At the regional level, he is a member of the Caribbean Sea Commission formed by the Association of Caribbean States (ACS) to advance the cause of integrated management of the Caribbean Sea. He also serves as a member of the Caribbean Community (CARICOM) Regional Task Force on Climate Change. Professor Agard is a member of the Science Committee of the Iwokrama International Centre for Development and Rainforest Conservation (IIC), Guyana.

At the local level, Professor Agard’s strategy is to promote the integration of environment in development and to collaborate with a widening circle of collaborators including Government, Non-Governmental Organizations (NGO), Industry and young people. In this way, he has been directly involved in applying science in the public domain via the creation of environmental policy, laws and systems as a former Chairman of the Environmental Management Authority of Trinidad and Tobago. He has also had a direct input into national development planning as Chairman of the Sub-Committee on Environment, of the Government of Trinidad and Tobago’s Vision 2020 project whose responsibility was to formulate a strategic development plan for Trinidad and Tobago.

About Lloyd Best

Dr Lloyd Best pioneered the New World Movement and its journal, New World Quarterly; and Tapia, a movement, a journal and a political party in Trinidad and Tobago. He also founded the Trinidad and Tobago Institute of the West Indies (now the Lloyd Best Institute of the West Indies) as a think tank for research and discussion of Caribbean issues. Most of his writings were published as newspaper columns spanning decades of endeavour. He is the author of Independent Thought and Caribbean Freedom and co-author (with Eric St Cyr) of Economic Policy and Management Choices: A Contemporary Economic History of Trinidad and Tobago, 1950–2005.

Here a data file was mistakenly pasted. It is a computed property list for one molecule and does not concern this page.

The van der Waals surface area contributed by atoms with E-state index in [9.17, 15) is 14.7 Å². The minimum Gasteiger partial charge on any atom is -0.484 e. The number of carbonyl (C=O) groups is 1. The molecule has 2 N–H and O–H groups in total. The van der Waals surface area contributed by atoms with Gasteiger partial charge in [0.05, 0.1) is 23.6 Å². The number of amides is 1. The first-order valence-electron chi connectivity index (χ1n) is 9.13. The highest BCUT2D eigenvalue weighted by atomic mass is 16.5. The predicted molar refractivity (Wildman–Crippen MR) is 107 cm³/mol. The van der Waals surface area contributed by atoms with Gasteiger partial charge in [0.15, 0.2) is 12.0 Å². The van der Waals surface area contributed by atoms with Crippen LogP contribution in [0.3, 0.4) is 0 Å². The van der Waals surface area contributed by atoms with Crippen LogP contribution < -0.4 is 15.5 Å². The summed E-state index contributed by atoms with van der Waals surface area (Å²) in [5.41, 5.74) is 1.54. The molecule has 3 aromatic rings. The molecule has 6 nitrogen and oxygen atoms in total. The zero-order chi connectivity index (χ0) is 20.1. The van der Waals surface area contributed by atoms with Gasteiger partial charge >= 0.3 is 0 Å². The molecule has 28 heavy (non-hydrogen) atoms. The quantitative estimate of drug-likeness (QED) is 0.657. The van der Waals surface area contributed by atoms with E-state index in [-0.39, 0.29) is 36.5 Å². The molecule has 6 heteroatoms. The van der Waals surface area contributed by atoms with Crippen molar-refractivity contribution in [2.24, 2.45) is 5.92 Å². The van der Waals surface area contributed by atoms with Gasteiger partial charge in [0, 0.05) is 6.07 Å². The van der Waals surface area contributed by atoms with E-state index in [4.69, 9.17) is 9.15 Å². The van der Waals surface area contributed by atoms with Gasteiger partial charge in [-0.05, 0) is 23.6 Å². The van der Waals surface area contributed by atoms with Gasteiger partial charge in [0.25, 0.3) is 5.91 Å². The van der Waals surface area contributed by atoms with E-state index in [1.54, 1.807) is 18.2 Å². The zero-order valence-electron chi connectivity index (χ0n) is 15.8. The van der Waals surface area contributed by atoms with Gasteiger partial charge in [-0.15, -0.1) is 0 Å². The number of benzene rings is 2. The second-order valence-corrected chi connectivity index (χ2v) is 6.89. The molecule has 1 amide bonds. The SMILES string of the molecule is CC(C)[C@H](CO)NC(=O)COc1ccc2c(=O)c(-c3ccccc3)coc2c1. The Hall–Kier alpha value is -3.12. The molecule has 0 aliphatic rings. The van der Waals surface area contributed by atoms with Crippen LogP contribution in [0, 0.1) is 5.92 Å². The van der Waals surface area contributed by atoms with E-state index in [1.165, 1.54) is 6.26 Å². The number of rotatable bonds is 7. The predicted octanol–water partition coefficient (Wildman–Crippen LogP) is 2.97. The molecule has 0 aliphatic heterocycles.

About Kari Polanyi Levitt

Kari Polanyi Levitt is Professor Emerita, Department of Economics, McGill University, Canada. Among her publications are Silent Surrender: The Multinational Corporation in Canada; Reclaiming Development: Independent Thought and Caribbean Community; and a comprehensive collection, The George Beckford Papers. She is founder of the Canadian Association for the Study of International Development and of the Karl Polanyi Institute of Political Economy in Canada.

About UWI

Over the last six decades, The University of the West Indies (UWI) has evolved from a fledgling college in Jamaica with 33 students to a full-fledged University with over 40,000 students. Today, UWI is the largest and most longstanding higher education provider in the English-speaking Caribbean, with main campuses in Barbados, Jamaica and Trinidad and Tobago, and Centres in Anguilla, Antigua & Barbuda, The Bahamas, Belize, British Virgin Islands, Cayman Islands, Dominica, Grenada, Montserrat, St Christopher (St Kitts) & Nevis, St Lucia, and St Vincent & the Grenadines. UWI recently launched its Open Campus, a virtual campus with over 50 physical site locations across the region, serving over 20 countries in the English-speaking Caribbean. UWI is an international university with faculty and students from over 40 countries and collaborative links with over 60 universities around the world. Through its seven Faculties, UWI offers undergraduate and postgraduate degree options in Engineering, Humanities & Education, Law, Medical Sciences, Pure & Applied Sciences, Science and Agriculture, and Social Sciences.